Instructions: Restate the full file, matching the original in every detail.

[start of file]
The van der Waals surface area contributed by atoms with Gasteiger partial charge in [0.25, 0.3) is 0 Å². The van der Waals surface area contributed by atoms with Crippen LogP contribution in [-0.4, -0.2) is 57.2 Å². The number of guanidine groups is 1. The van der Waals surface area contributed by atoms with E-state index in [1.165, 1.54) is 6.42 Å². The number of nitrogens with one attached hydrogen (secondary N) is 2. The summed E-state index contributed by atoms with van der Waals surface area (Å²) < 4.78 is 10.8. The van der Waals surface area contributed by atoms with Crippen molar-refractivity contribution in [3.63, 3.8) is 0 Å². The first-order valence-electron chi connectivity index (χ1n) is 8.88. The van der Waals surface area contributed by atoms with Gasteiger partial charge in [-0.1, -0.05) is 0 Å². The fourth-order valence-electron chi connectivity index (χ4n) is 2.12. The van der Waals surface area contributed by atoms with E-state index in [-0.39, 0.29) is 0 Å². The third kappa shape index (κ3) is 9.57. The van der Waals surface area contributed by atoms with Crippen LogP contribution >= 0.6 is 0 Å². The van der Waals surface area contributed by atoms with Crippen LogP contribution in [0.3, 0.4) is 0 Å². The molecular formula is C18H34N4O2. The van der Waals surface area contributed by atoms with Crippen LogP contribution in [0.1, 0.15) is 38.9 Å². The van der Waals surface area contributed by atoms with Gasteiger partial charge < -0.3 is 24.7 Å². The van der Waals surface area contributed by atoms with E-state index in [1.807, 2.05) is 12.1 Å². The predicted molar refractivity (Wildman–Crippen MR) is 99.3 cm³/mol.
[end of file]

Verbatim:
The van der Waals surface area contributed by atoms with Gasteiger partial charge in [0.25, 0.3) is 0 Å². The van der Waals surface area contributed by atoms with Crippen LogP contribution in [-0.4, -0.2) is 57.2 Å². The number of guanidine groups is 1. The van der Waals surface area contributed by atoms with E-state index in [1.165, 1.54) is 6.42 Å². The number of nitrogens with one attached hydrogen (secondary N) is 2. The summed E-state index contributed by atoms with van der Waals surface area (Å²) < 4.78 is 10.8. The van der Waals surface area contributed by atoms with Crippen molar-refractivity contribution in [3.63, 3.8) is 0 Å². The first-order valence-electron chi connectivity index (χ1n) is 8.88. The van der Waals surface area contributed by atoms with Gasteiger partial charge in [-0.1, -0.05) is 0 Å². The fourth-order valence-electron chi connectivity index (χ4n) is 2.12. The van der Waals surface area contributed by atoms with E-state index in [-0.39, 0.29) is 0 Å². The third kappa shape index (κ3) is 9.57. The van der Waals surface area contributed by atoms with Crippen LogP contribution >= 0.6 is 0 Å². The van der Waals surface area contributed by atoms with Crippen LogP contribution in [0.3, 0.4) is 0 Å². The molecular formula is C18H34N4O2. The van der Waals surface area contributed by atoms with Crippen LogP contribution in [0.1, 0.15) is 38.9 Å². The van der Waals surface area contributed by atoms with Gasteiger partial charge < -0.3 is 24.7 Å². The van der Waals surface area contributed by atoms with E-state index in [1.807, 2.05) is 12.1 Å². The predicted molar refractivity (Wildman–Crippen MR) is 99.3 cm³/mol.